Asia Pacific Contributions to International Cyber Stability

von Caitríona Heinl
Both globally and regionally, major power rivalry, rising nationalism as well as challenges to the rule of law and international human rights obligations are making challenging to find common ground on state behaviour in cyberspace. Within the Asia region itself, states’ cultural and political values vary, including different conceptual understandings of world order and cybersecurity. In the absence of a global agreement for international cybersecurity, Caitríona Heinl examines the contribution of Asia Pacific states to a regime for international cyber stability, including implementation of norms of responsible state behaviour in cyberspace, CBMs and capacity building.



This article examines activities in the Asia Pacific related to normative proposals for restraining self-interested state activity in the field of cyber. In the absence of a global agreement for international cybersecurity in the immediate future, this article outlines the potential for other multilateral efforts and regional activities in the Asia Pacific to promote common views, and universalise norms as stepping-stones to progress for an international governance framework. More research is needed now to address issues of stability and escalation control, which some scholars believe is arguably more important (or achievable) than seeking military superiority.

While there did not seem to be consensus within the 2016-2017 United Nations Group of Governmental Experts (UN GGE) for new norms, nor does there seem to be an appetite for new norms in Asia Pacific discussions, new norms could potentially develop in other forums. In any case, this article is timely given the recent increase in attention on regional activities as a means to forge progress beyond the UN GGE.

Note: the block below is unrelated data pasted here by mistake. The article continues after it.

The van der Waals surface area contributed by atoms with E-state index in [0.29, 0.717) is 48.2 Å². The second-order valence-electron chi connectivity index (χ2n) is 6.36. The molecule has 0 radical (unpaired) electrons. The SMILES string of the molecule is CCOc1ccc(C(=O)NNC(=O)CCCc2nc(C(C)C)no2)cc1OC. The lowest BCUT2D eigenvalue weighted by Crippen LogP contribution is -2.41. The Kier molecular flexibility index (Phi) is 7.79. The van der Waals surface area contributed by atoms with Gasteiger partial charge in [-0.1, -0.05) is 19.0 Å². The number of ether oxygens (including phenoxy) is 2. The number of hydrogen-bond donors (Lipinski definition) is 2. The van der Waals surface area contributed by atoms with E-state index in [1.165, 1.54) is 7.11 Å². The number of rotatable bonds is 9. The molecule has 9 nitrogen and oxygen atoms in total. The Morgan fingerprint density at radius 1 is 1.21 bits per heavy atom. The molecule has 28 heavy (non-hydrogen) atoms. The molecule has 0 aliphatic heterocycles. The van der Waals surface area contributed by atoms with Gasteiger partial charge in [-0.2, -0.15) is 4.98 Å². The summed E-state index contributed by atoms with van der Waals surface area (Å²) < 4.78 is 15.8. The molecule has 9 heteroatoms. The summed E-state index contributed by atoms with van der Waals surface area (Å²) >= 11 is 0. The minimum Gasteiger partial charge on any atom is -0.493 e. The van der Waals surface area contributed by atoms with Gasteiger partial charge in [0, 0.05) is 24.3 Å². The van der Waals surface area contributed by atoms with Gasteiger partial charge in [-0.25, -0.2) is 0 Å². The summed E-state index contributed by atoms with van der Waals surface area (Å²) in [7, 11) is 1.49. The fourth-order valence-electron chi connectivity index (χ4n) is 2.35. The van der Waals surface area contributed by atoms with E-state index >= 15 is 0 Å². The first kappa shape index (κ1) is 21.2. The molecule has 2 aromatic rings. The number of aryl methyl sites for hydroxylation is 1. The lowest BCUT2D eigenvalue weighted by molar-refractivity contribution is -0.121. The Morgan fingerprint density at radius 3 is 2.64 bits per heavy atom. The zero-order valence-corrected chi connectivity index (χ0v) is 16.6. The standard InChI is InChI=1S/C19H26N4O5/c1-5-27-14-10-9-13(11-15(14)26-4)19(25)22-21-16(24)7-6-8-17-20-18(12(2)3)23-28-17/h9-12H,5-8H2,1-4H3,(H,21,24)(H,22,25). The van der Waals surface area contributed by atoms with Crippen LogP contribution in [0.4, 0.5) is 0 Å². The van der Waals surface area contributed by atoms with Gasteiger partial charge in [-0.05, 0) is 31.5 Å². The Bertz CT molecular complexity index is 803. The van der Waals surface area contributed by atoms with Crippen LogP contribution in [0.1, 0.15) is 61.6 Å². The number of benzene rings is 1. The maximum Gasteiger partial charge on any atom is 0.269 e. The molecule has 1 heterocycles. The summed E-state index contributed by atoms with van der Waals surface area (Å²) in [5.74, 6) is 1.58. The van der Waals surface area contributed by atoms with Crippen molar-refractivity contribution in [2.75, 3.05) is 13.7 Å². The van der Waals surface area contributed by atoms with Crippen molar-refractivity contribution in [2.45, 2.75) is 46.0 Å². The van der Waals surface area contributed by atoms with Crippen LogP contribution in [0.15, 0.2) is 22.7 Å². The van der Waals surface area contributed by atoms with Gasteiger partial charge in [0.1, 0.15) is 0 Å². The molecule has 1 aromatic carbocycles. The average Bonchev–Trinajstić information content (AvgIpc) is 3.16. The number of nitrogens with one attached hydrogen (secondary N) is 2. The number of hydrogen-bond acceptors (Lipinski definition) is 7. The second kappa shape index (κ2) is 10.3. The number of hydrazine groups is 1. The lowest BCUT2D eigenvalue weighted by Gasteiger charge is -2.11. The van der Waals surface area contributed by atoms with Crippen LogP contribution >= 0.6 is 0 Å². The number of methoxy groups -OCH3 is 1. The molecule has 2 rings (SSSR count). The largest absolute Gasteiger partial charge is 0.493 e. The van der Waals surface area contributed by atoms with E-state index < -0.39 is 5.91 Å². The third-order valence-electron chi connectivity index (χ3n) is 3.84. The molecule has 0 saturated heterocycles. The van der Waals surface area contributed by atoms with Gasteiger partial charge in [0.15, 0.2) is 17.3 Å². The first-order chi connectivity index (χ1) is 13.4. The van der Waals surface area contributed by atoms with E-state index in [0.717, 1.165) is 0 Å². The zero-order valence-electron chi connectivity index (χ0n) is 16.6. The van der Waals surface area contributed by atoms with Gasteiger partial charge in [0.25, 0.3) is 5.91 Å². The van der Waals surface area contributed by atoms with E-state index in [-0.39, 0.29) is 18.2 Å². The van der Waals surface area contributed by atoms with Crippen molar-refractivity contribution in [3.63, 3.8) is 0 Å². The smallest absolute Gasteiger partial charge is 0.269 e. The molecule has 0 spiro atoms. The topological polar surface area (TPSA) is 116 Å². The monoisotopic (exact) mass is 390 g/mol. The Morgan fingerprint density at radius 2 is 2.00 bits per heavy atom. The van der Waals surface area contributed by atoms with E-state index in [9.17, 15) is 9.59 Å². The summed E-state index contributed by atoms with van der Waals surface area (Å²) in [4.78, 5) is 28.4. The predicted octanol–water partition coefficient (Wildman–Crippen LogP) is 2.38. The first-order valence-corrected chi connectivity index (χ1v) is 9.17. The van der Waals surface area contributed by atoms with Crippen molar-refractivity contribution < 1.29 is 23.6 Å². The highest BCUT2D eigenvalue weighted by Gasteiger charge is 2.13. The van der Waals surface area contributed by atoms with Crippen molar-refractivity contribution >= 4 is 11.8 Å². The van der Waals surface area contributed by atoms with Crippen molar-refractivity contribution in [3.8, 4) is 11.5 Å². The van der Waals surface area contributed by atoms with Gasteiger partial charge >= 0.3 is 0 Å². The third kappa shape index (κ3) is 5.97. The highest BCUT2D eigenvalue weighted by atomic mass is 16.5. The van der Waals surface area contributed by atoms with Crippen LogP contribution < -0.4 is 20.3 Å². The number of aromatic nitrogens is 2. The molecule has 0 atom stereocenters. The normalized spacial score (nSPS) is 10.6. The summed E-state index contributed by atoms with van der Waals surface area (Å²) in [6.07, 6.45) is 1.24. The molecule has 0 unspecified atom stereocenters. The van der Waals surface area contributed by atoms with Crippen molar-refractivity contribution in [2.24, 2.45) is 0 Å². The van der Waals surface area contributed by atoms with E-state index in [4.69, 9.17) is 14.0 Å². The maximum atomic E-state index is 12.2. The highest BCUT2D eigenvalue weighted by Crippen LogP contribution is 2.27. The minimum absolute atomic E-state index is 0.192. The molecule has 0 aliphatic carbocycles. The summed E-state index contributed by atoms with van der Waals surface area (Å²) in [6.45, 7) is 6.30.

Many states in the region recognise their self-interest in ensuring that cooperation in this field continues to support market interdependence, as well as regional economic and social growth. This is particularly the case where many Asian countries’ digital strategies consider the digital economy to be essential to their visions for future prosperity. Even where there are worries that international cybersecurity negotiations are currently stalling, economic-self interest that is often linked to the digital economy or smart city concepts (such as Singapore’s “Smart Nation” ambitions) can sometimes explain why progress has already been made – and may continue to be made – in the field of cyber compared to other domains. Moreover, such delays can be part of the natural course of deliberations in a relatively new field where international discussions first began twenty years ago when Russia tabled a draft resolution in the First Committee of the UN General Assembly. It will continue to take time for this field to develop over the longer term. Indeed, the 2015 GGE consensus report specifies that the 11 voluntary non-binding norms’ implementation may not be immediately possible.

The need for political willingness, especially among the major powers, will continue to be a key factor in progressing with the development and implementation of norms of state behaviour and confidence-building measures (CBMs). A key concern raised following the 2016-2017 UN GGE is that the previous GGE meetings and work within regional bodies such as the Organisation for Security and Cooperation in Europe (OSCE) and ASEAN Regional Forum (ARF) took place in a more favourable international security environment. Many recent and ongoing geopolitical tensions do not bode well for such political willingness, and economic self-interest may not always outweigh such tensions. Nonetheless, leaders in countries like Singapore, while recognising this challenge, still advocate that although all 11 norms of the 2015 GGE are not ideal, they are practical and it is better to move forward by focusing upon their implementation.